Note: This is an archived Handbook entry from 2012.
|Dates & Locations:|| |
This subject has the following teaching availabilities in 2012:Semester 2, Parkville - Taught on campus.
Timetable can be viewed here. For information about these dates, click here.
|Time Commitment:||Contact Hours: Twenty four hours of lectures and twenty four hours of practical classes |
Total Time Commitment: 100 hours
Students must complete ECOL20003 Ecology and ENVS10001 Natural Environments, plus 50 points of 200 level studies in Bachelor of Environments.
Study Period Commencement:
Semester 1, Semester 2
|Recommended Background Knowledge:||Students will need to acquaint themselves with project management techniques, scientific communication strategies (written and verbal) and various techniques of resource assessment.|
|Non Allowed Subjects:||None|
|Core Participation Requirements:||For the purposes of considering request for Reasonable Adjustments under the Disability Standards for Education (Cwth 2005), and Students Experiencing Academic Disadvantage Policy, academic requirements for this subject are articulated in the Subject Description, Subject Objectives, Generic Skills and Assessment Requirements of this entry. The University is dedicated to provide support to those with special requirements. Further details on the disability support scheme can be found at the Disability Liaison Unit website: http://www.services.unimelb.edu.au/disability/|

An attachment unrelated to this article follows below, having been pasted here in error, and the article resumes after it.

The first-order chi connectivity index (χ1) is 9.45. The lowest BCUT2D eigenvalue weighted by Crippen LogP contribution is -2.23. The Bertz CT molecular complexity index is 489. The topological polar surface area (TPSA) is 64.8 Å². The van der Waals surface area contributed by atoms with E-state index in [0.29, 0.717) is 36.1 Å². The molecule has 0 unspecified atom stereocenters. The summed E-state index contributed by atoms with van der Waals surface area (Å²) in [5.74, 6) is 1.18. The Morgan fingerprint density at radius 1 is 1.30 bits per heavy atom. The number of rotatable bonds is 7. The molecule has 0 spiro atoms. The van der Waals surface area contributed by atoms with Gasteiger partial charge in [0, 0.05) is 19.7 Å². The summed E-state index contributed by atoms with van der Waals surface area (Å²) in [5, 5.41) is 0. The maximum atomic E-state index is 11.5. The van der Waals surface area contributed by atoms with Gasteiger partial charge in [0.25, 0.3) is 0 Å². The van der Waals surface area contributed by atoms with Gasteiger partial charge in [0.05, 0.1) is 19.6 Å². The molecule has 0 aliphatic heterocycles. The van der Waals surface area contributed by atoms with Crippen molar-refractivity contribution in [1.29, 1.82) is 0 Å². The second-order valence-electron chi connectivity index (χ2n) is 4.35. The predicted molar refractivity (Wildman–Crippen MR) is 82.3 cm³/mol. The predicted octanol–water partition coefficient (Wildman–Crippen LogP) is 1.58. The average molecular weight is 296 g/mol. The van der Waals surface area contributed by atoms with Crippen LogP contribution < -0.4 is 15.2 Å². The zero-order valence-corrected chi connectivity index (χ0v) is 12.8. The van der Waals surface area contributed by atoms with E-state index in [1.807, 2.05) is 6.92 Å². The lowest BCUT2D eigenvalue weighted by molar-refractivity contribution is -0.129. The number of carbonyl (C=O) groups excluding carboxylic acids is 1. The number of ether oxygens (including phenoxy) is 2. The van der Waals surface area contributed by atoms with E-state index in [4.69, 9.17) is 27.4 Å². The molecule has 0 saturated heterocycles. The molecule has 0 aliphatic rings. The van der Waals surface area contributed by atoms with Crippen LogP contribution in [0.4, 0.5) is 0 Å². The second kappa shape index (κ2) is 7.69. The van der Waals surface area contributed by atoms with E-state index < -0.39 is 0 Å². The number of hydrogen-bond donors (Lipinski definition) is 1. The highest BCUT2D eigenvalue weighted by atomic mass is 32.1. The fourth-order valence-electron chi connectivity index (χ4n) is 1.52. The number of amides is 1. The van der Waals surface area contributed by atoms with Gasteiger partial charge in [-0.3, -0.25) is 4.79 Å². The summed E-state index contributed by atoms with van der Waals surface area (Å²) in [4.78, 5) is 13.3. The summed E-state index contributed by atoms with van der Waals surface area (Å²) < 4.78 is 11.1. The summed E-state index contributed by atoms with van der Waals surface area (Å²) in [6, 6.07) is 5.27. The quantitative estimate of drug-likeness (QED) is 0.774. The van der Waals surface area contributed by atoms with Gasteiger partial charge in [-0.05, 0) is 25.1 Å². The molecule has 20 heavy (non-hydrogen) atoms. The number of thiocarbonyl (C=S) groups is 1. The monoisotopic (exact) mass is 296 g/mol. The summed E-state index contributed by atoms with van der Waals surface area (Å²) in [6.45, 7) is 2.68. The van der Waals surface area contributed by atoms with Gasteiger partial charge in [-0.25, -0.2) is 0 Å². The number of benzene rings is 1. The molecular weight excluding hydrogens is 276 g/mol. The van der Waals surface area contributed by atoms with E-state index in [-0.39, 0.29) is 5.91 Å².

CoordinatorDr Graham Brodie
Melbourne School of Land & Environment Student Centre
Ground Floor, Land & Food Resources (building 142)
Phone: 13 MELB (13 6352)
Solutions to environmental dilemmas that face us in the 21st century require an integrated, multi-disciplinary approach. This subject, delivered in the final semester of the Bachelor of Environments, provides a basis for students to integrate and apply the knowledge they have gained throughout their studies in different disciplines to solve real world problems. Students will research current local, national and international cases using a problem based approach to develop planning; management; data acquisition and analysis; and knowledge transfer skills.
The subject will be structured around a project in which students will work in teams to assess and plan management approaches for problems associated with an urban or rural landscape. The subject will allow students to explore real problems under the guidance of academic staff and industry representatives. The project will be structured to emphasize ecological, social, spatial, temporal and economic interactions, and to provide opportunities to explore the ways spatial data can support the observation and management of these interactions.
Groups will be allocated one of the University of Melbourne’s properties (Parkville, Creswick, Dookie, and Point Nepean), public lands closer to Melbourne, or private properties where appropriate access can be arranged. These locations will be used as study sites for the group’s project.
Groups will be required to:
|Assessment:||Project Proposal (1000 words - 30 %), Project report (2000 words – 40 %), Project Evaluation report (500 words - 10 %), Project Seminar (20 %).|
|Breadth Options:|| |
This subject potentially can be taken as a breadth subject component for the following courses:
You should visit learn more about breadth subjects and read the breadth requirements for your degree, and should discuss your choice with your student adviser, before deciding on your subjects.
|Fees Information:||Subject EFTSL, Level, Discipline & Census Date|
Environments Discipline subjects |
Landscape Management major
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